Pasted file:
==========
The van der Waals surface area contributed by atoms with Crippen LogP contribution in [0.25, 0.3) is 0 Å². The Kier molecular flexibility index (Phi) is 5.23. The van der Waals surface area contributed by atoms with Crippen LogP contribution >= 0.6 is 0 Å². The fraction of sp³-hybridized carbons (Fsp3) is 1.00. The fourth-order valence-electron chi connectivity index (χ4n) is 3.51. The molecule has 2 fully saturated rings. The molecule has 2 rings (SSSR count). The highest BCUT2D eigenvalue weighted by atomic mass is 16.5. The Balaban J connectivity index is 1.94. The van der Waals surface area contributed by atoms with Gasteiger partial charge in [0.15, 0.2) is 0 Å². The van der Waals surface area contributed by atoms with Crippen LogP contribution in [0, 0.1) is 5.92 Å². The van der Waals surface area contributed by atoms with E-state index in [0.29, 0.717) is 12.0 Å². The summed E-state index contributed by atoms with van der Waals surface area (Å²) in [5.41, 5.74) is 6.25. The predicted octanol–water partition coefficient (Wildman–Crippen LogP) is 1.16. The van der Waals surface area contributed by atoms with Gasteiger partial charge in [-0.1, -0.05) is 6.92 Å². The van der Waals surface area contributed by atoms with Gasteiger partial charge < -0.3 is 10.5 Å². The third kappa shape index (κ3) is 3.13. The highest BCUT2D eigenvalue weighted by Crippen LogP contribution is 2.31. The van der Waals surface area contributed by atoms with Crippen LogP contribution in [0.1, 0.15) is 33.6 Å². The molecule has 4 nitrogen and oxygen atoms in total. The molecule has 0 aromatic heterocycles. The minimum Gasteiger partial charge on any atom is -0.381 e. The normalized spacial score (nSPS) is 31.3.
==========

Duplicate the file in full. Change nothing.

The van der Waals surface area contributed by atoms with Crippen LogP contribution in [0.25, 0.3) is 0 Å². The Kier molecular flexibility index (Phi) is 5.23. The van der Waals surface area contributed by atoms with Crippen LogP contribution >= 0.6 is 0 Å². The fraction of sp³-hybridized carbons (Fsp3) is 1.00. The fourth-order valence-electron chi connectivity index (χ4n) is 3.51. The molecule has 2 fully saturated rings. The molecule has 2 rings (SSSR count). The highest BCUT2D eigenvalue weighted by atomic mass is 16.5. The Balaban J connectivity index is 1.94. The van der Waals surface area contributed by atoms with Gasteiger partial charge in [0.15, 0.2) is 0 Å². The van der Waals surface area contributed by atoms with Crippen LogP contribution in [0, 0.1) is 5.92 Å². The van der Waals surface area contributed by atoms with E-state index in [0.29, 0.717) is 12.0 Å². The summed E-state index contributed by atoms with van der Waals surface area (Å²) in [5.41, 5.74) is 6.25. The predicted octanol–water partition coefficient (Wildman–Crippen LogP) is 1.16. The van der Waals surface area contributed by atoms with Gasteiger partial charge in [-0.1, -0.05) is 6.92 Å². The van der Waals surface area contributed by atoms with Gasteiger partial charge < -0.3 is 10.5 Å². The third kappa shape index (κ3) is 3.13. The highest BCUT2D eigenvalue weighted by Crippen LogP contribution is 2.31. The van der Waals surface area contributed by atoms with Crippen LogP contribution in [0.1, 0.15) is 33.6 Å². The molecule has 4 nitrogen and oxygen atoms in total. The molecule has 0 aromatic heterocycles. The minimum Gasteiger partial charge on any atom is -0.381 e. The normalized spacial score (nSPS) is 31.3.